If your goal was to keep the ambiguity, and force the user to be explicit about whether they wanted a Range or a ClosedInterval, you could declare the following:

func ...
  <T: Comparable where T: ForwardIndexType>
  (start: T, end: T) -> ClosedInterval<T> {
    return ClosedInterval(start, end)

Now, unless you specify explicitly what type you want, you’ll get an ambiguous usage error when you use the ... operator.

(It might make you a bit nervous to see ForwardIndexType in the declaration of a function for creating intervals, given intervals have nothing to do wth indices. But don’t worry, it’s really only there to carve out an identical domain to the equivalent Range function to force the ambiguity for the same set of possible inputs.)

Defaulting to ClosedInterval

What if you actually wanted ClosedInterval to be the default? This is a little trickier.

If you just wanted to cover the most common case, integers, then you could do it like so:

func ...<T: IntegerType>(start: T, end: T) -> ClosedInterval<T> {
    return ClosedInterval(start, end)

// x will now be a ClosedInterval
let x = 1...5

This works because IntegerType conforms to RandomAccessIndex (which eventually comforms to ForwardIndexType).

Now, this would be a very specific carve-out for integers. You could leave it there, because integers are a special case, being as how they’re so fundamental and it’s a bit odd that they’re defined as an index type too.

But If you wanted an interval for all other type that are both comparable and an index, you’d need to handle each one on a case-by-case basis. For example, string indices are comparable:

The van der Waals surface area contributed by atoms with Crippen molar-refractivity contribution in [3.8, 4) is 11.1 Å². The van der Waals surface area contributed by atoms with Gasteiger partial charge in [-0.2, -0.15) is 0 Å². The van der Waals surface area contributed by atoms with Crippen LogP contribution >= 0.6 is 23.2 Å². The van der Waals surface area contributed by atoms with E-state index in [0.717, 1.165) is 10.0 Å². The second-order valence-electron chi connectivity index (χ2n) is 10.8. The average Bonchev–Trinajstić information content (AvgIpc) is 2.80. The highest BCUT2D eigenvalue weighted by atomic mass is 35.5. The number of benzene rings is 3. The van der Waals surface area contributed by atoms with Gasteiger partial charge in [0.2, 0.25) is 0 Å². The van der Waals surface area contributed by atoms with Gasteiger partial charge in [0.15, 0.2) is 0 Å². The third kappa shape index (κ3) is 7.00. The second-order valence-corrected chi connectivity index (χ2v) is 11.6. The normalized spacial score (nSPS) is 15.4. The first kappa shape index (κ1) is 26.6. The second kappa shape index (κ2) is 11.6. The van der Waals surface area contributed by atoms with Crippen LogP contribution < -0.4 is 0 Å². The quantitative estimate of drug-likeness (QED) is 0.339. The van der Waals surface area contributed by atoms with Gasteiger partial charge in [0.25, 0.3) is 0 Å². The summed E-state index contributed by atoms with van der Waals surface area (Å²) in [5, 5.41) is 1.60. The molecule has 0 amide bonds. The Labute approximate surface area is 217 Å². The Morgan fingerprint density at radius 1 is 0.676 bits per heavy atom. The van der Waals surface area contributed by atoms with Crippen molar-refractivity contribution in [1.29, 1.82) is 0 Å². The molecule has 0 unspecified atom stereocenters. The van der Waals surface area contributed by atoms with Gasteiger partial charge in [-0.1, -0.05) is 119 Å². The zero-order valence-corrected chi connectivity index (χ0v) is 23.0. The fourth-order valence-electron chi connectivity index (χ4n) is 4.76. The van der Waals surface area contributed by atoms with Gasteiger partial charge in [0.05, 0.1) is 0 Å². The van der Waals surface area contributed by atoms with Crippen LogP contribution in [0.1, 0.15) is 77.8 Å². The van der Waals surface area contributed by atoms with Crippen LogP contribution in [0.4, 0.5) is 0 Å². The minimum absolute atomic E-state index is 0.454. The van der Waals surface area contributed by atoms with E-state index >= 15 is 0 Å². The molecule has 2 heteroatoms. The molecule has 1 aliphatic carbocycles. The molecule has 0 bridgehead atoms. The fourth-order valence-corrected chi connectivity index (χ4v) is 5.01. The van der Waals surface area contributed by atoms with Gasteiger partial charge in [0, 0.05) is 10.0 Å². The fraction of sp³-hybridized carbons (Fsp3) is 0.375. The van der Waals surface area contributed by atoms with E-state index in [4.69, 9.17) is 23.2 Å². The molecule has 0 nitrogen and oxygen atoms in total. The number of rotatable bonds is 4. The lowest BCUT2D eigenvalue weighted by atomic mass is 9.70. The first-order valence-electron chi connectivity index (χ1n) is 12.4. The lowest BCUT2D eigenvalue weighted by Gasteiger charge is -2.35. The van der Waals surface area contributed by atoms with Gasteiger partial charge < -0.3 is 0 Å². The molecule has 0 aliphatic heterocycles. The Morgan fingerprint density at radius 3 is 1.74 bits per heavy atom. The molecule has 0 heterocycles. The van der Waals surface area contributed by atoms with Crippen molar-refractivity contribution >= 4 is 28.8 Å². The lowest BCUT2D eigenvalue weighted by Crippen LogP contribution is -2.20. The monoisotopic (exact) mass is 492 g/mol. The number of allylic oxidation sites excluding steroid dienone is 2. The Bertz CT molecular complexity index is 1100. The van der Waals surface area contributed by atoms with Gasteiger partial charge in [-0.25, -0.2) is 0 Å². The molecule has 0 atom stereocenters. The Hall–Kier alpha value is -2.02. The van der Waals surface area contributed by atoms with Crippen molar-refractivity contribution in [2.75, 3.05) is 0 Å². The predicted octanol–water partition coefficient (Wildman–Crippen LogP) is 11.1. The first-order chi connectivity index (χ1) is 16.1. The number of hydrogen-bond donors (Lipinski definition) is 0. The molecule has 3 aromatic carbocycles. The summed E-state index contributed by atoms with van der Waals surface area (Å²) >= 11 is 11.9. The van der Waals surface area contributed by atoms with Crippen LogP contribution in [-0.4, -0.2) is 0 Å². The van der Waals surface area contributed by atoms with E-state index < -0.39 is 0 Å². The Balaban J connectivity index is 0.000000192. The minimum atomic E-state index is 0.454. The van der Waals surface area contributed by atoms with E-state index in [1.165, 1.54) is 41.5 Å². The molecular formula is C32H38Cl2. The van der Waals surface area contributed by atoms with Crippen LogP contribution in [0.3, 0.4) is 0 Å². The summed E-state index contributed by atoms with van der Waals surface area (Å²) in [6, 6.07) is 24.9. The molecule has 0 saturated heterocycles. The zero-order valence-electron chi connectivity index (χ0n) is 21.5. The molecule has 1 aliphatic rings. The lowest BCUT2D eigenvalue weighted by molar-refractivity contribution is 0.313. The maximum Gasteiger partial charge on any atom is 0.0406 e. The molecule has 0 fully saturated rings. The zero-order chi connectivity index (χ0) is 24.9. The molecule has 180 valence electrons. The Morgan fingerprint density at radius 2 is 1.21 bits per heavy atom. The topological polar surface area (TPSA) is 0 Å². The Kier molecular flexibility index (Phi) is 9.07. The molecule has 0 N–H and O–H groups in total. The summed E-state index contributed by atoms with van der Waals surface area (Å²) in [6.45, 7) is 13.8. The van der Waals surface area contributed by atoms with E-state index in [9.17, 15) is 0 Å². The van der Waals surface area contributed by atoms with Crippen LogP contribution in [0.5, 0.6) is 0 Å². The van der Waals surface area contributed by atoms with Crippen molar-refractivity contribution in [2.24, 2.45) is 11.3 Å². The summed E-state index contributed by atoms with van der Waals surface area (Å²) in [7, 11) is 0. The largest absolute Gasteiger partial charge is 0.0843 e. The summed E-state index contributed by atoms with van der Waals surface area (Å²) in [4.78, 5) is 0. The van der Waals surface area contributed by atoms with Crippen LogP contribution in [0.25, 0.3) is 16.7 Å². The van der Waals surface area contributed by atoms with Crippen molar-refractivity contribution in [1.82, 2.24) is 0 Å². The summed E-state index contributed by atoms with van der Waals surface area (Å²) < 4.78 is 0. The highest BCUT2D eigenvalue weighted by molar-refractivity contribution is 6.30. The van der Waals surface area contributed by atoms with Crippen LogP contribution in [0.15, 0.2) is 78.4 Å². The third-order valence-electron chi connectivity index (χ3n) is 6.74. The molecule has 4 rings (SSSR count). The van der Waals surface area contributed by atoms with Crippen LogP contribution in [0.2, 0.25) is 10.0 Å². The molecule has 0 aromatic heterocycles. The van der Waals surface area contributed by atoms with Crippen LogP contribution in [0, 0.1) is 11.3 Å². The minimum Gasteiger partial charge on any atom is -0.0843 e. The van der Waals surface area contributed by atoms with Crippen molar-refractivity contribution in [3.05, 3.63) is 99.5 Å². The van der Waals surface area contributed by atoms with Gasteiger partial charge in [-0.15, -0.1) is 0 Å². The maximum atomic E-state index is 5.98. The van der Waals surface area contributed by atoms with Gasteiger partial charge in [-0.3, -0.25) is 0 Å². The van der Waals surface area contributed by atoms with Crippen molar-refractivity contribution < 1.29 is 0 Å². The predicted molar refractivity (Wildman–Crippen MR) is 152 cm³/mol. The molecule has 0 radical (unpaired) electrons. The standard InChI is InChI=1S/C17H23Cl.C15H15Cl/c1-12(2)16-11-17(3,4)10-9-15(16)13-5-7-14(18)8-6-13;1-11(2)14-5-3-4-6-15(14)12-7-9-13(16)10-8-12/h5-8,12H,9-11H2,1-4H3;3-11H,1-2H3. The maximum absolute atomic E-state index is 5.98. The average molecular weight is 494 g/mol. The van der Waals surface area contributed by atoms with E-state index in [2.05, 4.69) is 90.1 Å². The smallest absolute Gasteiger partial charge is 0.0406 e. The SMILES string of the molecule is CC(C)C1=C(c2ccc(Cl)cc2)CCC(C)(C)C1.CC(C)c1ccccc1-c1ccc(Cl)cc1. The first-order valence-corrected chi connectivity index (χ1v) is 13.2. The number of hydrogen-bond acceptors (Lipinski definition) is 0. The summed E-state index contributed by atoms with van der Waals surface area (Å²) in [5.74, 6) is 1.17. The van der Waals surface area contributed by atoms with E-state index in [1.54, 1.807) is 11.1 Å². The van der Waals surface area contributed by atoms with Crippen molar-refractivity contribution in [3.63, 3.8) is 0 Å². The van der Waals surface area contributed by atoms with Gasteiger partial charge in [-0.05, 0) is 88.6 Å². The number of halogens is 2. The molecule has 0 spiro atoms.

// note, this doesn’t even have to be generic, since Strings aren’t generic
func ...(start: String.Index, end: String.Index) -> ClosedInterval<String.Index> {
    return ClosedInterval(start, end)

let s = "hello"

// y will now be a ClosedInterval
let y = s.startIndex...s.endIndex

Two problems become apparent with this.

First, this gets real old real quickly. Every time you create a new index type you have implement a whole new ... function for it.

Second, even then it’s still out of your control. You want other people to be able to create new index and comparable types and use them with ranges and intervals, and they aren’t necessarily going to do this. So instead of a nice predictable “you get a range by default”, we now have “you’ll probably get an interval, so long as the type has the appropriate ... overload”. That doesnt’t sound good at all.

Your best bet at this point would be to force anyone who wants to their type to be useable with an interval to tag it with a particular protocol. This is what stride does – types have to conform to the Strideable protocol. So let’s try defining an equivalent for ClosedInterval. We’ll call it, uhm, Intervalable.

protocol Intervalable: Equatable { }

extension Int: Intervalable { }

extension String.Index: Intervalable { }

// The following definintions of ... would need
// to REPLACE the current definitions.  So you
// can only do this if you're the author of
// ClosedInterval

func ...<T: Intervalable>
  (start: T, end: T) -> ClosedInterval<T> {
    return ClosedInterval(start, end)

func ...<T: Intervalable where T: ForwardIndexType>
  (start: T, end: T) -> ClosedInterval<T> {
    return ClosedInterval(start, end)

// x will be a ClosedInterval
let x = 1...5

let s = "hello"

// y will be a ClosedInterval
let y = s.startIndex...s.endIndex